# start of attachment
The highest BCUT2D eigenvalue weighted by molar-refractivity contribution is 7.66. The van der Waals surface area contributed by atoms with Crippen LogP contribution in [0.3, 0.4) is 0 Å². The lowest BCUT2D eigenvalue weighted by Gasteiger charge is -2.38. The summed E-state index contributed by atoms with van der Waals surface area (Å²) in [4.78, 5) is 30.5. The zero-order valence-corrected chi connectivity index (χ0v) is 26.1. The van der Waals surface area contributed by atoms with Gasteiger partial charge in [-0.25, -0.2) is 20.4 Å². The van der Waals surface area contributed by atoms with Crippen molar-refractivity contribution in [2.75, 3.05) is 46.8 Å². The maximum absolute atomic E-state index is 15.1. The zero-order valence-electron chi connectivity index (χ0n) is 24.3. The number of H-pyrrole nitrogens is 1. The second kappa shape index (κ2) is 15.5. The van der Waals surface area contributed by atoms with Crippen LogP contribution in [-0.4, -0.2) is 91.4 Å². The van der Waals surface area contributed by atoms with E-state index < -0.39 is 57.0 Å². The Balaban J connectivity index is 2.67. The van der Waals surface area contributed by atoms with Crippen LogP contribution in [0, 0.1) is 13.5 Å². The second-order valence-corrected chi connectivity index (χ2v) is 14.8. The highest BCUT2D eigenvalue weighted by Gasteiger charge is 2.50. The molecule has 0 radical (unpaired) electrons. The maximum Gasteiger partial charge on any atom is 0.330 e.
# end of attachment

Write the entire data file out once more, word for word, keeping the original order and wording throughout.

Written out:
The highest BCUT2D eigenvalue weighted by molar-refractivity contribution is 7.66. The van der Waals surface area contributed by atoms with Crippen LogP contribution in [0.3, 0.4) is 0 Å². The lowest BCUT2D eigenvalue weighted by Gasteiger charge is -2.38. The summed E-state index contributed by atoms with van der Waals surface area (Å²) in [4.78, 5) is 30.5. The zero-order valence-corrected chi connectivity index (χ0v) is 26.1. The van der Waals surface area contributed by atoms with Gasteiger partial charge in [-0.25, -0.2) is 20.4 Å². The van der Waals surface area contributed by atoms with Crippen molar-refractivity contribution in [2.75, 3.05) is 46.8 Å². The maximum absolute atomic E-state index is 15.1. The zero-order valence-electron chi connectivity index (χ0n) is 24.3. The number of H-pyrrole nitrogens is 1. The second kappa shape index (κ2) is 15.5. The van der Waals surface area contributed by atoms with Crippen LogP contribution in [-0.4, -0.2) is 91.4 Å². The van der Waals surface area contributed by atoms with E-state index < -0.39 is 57.0 Å². The Balaban J connectivity index is 2.67. The van der Waals surface area contributed by atoms with Crippen LogP contribution in [0, 0.1) is 13.5 Å². The second-order valence-corrected chi connectivity index (χ2v) is 14.8. The highest BCUT2D eigenvalue weighted by Gasteiger charge is 2.50. The molecule has 0 radical (unpaired) electrons. The maximum Gasteiger partial charge on any atom is 0.330 e.